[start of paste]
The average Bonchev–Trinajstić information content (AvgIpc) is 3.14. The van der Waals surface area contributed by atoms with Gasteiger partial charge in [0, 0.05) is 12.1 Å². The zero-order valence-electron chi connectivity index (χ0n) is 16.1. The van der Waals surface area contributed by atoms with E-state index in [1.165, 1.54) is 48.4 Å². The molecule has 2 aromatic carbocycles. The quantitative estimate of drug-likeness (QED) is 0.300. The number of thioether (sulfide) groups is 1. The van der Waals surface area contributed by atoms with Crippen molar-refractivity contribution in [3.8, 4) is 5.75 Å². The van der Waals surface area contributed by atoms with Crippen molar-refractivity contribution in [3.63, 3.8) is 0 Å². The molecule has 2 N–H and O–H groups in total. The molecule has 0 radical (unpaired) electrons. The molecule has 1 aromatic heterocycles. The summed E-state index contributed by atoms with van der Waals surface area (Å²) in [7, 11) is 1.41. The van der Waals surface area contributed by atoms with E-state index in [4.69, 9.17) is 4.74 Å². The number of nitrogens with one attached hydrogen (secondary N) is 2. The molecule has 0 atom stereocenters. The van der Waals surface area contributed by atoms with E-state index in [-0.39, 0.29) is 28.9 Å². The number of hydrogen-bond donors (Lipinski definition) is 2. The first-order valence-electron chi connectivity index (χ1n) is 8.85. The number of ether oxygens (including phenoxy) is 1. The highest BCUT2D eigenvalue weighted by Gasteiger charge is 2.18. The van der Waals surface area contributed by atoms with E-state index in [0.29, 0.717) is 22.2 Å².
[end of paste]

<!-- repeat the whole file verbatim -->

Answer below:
The average Bonchev–Trinajstić information content (AvgIpc) is 3.14. The van der Waals surface area contributed by atoms with Gasteiger partial charge in [0, 0.05) is 12.1 Å². The zero-order valence-electron chi connectivity index (χ0n) is 16.1. The van der Waals surface area contributed by atoms with E-state index in [1.165, 1.54) is 48.4 Å². The molecule has 2 aromatic carbocycles. The quantitative estimate of drug-likeness (QED) is 0.300. The number of thioether (sulfide) groups is 1. The van der Waals surface area contributed by atoms with Crippen molar-refractivity contribution in [3.8, 4) is 5.75 Å². The van der Waals surface area contributed by atoms with Crippen molar-refractivity contribution in [3.63, 3.8) is 0 Å². The molecule has 2 N–H and O–H groups in total. The molecule has 0 radical (unpaired) electrons. The molecule has 1 aromatic heterocycles. The summed E-state index contributed by atoms with van der Waals surface area (Å²) in [7, 11) is 1.41. The van der Waals surface area contributed by atoms with E-state index in [4.69, 9.17) is 4.74 Å². The number of nitrogens with one attached hydrogen (secondary N) is 2. The molecule has 0 atom stereocenters. The van der Waals surface area contributed by atoms with E-state index in [-0.39, 0.29) is 28.9 Å². The number of hydrogen-bond donors (Lipinski definition) is 2. The first-order valence-electron chi connectivity index (χ1n) is 8.85. The number of ether oxygens (including phenoxy) is 1. The highest BCUT2D eigenvalue weighted by Gasteiger charge is 2.18. The van der Waals surface area contributed by atoms with E-state index in [0.29, 0.717) is 22.2 Å².